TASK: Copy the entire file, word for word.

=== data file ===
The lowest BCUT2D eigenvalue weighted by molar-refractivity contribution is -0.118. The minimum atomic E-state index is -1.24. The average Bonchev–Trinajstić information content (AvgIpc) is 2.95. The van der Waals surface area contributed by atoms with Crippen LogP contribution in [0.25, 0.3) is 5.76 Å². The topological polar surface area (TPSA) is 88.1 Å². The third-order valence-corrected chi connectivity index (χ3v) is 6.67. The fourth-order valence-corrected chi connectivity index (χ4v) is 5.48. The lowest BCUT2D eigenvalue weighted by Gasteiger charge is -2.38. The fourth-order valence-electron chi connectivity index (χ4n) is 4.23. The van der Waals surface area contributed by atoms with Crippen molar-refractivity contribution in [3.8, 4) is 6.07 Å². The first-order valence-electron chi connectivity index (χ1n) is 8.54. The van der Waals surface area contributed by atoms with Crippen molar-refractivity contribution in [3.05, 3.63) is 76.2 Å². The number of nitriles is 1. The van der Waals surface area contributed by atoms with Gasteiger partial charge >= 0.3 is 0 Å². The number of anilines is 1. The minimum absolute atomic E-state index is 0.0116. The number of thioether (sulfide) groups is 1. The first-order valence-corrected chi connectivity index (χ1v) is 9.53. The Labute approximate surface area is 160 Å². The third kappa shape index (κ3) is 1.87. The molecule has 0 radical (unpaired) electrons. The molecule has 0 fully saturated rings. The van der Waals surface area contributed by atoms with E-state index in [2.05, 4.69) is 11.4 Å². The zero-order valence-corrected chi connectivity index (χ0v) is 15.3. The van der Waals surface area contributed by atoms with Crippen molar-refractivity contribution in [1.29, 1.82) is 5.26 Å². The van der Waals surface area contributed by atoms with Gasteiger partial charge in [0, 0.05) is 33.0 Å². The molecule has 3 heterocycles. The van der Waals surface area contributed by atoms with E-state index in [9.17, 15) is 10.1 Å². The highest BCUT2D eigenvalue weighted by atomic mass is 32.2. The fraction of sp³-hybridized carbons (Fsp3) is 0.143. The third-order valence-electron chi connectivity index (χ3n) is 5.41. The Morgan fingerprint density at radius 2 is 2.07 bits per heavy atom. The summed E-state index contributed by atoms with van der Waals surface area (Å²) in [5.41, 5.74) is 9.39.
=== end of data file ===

The lowest BCUT2D eigenvalue weighted by molar-refractivity contribution is -0.118. The minimum atomic E-state index is -1.24. The average Bonchev–Trinajstić information content (AvgIpc) is 2.95. The van der Waals surface area contributed by atoms with Crippen LogP contribution in [0.25, 0.3) is 5.76 Å². The topological polar surface area (TPSA) is 88.1 Å². The third-order valence-corrected chi connectivity index (χ3v) is 6.67. The fourth-order valence-corrected chi connectivity index (χ4v) is 5.48. The lowest BCUT2D eigenvalue weighted by Gasteiger charge is -2.38. The fourth-order valence-electron chi connectivity index (χ4n) is 4.23. The van der Waals surface area contributed by atoms with Crippen molar-refractivity contribution in [3.8, 4) is 6.07 Å². The first-order valence-electron chi connectivity index (χ1n) is 8.54. The van der Waals surface area contributed by atoms with Crippen molar-refractivity contribution in [3.05, 3.63) is 76.2 Å². The number of nitriles is 1. The van der Waals surface area contributed by atoms with Gasteiger partial charge >= 0.3 is 0 Å². The number of anilines is 1. The minimum absolute atomic E-state index is 0.0116. The number of thioether (sulfide) groups is 1. The first-order valence-corrected chi connectivity index (χ1v) is 9.53. The Labute approximate surface area is 160 Å². The third kappa shape index (κ3) is 1.87. The molecule has 0 radical (unpaired) electrons. The molecule has 0 fully saturated rings. The van der Waals surface area contributed by atoms with E-state index in [2.05, 4.69) is 11.4 Å². The zero-order valence-corrected chi connectivity index (χ0v) is 15.3. The van der Waals surface area contributed by atoms with Crippen molar-refractivity contribution in [1.29, 1.82) is 5.26 Å². The van der Waals surface area contributed by atoms with Gasteiger partial charge in [0, 0.05) is 33.0 Å². The molecule has 3 heterocycles. The van der Waals surface area contributed by atoms with E-state index in [9.17, 15) is 10.1 Å². The highest BCUT2D eigenvalue weighted by atomic mass is 32.2. The fraction of sp³-hybridized carbons (Fsp3) is 0.143. The third-order valence-electron chi connectivity index (χ3n) is 5.41. The Morgan fingerprint density at radius 2 is 2.07 bits per heavy atom. The summed E-state index contributed by atoms with van der Waals surface area (Å²) in [5.41, 5.74) is 9.39.